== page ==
The wheel of the year asks us to pay close, meaningful attention to the ever-turning seasons of the year, and invites us into a mindfulness practice of observing the 8 traditionally honoured sabbats.
Occurring every 6 weeks all year long, it’s amazing to realise that we don’t just have four seasons, there are actually 8 different energies at play. And where I live, the traditional custodians of the land, the Gundungurra people know there to be 6 seasons in the year.
In ancient times and traditional cultures, people lived in alignment with the 8 seasonal sabbats (festivals) of the year. Its how farmers knew when to plant, harvest and leave the earth bare. It’s how people knew when to tend the land, harvest fruits, and preserve stores ahead of a long winter. Nowadays we have lost this connection to the land because we don’t need it to survive: instead we can get food all year round, flown in from anywhere, so we never have to care for the land and what we need.
Traditional ways like this have been eroded by industrialisation, in search of what’s cheapest and most convenient. But this comes at a great cost. The soils are depleted, we are not getting the nourishment we need, climate change is almost at the breaking point of no return, and we are seeing extinctions at an unbelievable rate.
All because we forgot that we ARE nature: inside and out.
When we lose sight of ourselves as nature, we forget that we have inner seasons, we change everyday, and that this is a biological process necessary for our health and vitality.
Understanding the wheel of the year has given me a much deeper cycle awareness and stronger appreciation of the earth and nature’s innate wisdom – everything in the year happens at just the right time, for a reason.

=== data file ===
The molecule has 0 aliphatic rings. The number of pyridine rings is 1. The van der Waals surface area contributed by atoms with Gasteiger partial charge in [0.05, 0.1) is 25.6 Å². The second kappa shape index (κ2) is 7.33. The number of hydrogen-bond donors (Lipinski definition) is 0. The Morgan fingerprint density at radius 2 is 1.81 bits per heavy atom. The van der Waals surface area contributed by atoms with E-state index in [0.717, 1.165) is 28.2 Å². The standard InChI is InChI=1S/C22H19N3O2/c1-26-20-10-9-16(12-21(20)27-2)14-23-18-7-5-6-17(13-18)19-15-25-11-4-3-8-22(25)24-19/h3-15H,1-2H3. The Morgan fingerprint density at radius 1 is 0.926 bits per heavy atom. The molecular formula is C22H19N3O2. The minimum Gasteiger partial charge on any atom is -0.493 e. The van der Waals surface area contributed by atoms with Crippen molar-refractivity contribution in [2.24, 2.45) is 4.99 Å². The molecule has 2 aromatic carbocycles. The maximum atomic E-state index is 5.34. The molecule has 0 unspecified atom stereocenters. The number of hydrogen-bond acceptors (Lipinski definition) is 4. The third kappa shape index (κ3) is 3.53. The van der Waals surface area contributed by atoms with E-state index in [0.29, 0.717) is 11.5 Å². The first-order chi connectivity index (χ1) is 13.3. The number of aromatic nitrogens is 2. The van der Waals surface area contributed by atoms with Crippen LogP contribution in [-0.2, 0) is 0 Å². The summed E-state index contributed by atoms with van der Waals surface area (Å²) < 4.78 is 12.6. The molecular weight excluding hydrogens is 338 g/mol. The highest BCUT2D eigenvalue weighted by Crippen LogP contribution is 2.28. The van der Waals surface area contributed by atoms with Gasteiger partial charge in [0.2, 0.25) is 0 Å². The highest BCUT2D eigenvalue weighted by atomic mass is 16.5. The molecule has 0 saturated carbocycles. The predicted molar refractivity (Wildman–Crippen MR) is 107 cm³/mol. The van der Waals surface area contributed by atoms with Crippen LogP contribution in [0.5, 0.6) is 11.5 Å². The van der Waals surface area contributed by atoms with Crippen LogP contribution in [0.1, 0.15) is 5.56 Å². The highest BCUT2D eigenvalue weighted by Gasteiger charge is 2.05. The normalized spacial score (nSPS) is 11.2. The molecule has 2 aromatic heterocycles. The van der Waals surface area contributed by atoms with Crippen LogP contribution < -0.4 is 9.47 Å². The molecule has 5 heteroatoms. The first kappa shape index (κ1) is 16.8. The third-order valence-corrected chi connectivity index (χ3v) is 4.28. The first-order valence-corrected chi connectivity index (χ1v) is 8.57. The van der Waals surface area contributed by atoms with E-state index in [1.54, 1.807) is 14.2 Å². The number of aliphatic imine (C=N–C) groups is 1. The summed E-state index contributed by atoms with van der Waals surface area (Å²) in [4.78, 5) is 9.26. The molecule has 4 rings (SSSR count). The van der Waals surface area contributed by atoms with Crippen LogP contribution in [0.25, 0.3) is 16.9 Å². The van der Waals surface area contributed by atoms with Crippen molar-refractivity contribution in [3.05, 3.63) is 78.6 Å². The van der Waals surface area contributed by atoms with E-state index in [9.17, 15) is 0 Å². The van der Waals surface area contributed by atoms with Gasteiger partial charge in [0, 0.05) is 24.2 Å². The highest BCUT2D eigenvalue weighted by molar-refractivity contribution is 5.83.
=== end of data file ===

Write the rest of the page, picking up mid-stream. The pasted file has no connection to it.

Honouring the opportunities available at any time and allowing time to prepare for what’s next.
I see that Winter is cold, bare, barren: but beneath, the roots are digging deep (Yule). Then towards the end of winter, the first stems are poking through the soil, reaching for the light: hyacinths, crocus, bluebells (Imbolc).
I see that Spring starts with daffs and tulips coming out (Ostara), then the cherry blossoms, and then more flowers and sprouts as it gets warmer and the air fills with perfume (Beltane).
Summer has a very different energy at the start to the end. Litha is hot, dry, flowers are in full bloom, veggies are growing and the bees are abuzz in the air. And by Lammas, the grass has gone gold: dry, crisp. Flowers are fading. Humidity has arrived. Crops are approaching first harvest.
Autumn can feel like an Indian summer at first, with the very early leaves dropping and warm days (Mabon), harvest time. And then, by the end of Autumn, it’s cold, the fires are on, it’s compost time, it really feels like everything has decayed, dropped and has entered hibernation (Samhain).
Suddenly the the year doesn’t seem as long when there is much to notice and often.
Suddenly the seasons take on more meaning as I understand how farmers have always lived, worked and grown to this calendar. And I realise the deep connection humans have always had to the earth.
We aren’t separate. We feel different at each of these points too. If we can tune in, that is.
Take some time today to stop, notice, observe, reflect and embrace the cycles within and around you. They’re everywhere!
The problem comes when we DON’T live a cyclical life, when we believe we are different and override our inner cyclical nature that needs a rest from time to time!
How to work with the Wheel of the Year
1. Know your hemisphere to map your dates
Whether you’re in the Northern or Southern Hemisphere determines when you experience each of the seasons, and therefore each of the 8 sabbats.
For example, Spring in the North is early in the year, in March, April and May. However in the South its 6 months later beginning in September until November.
If you live in a climate where you don’t really experience four seasons, if you live in a tropical zone for example, then you might not relate so much to the light / dark, hot / cold cycle and instead notice the wet / dry cycle.
2. where in the wheel are you right now?
Check the dates of the wheel in the image above, if you’re in the Southern Hemisphere, and if you’re in the North look to the opposite side of the wheel to today’s date.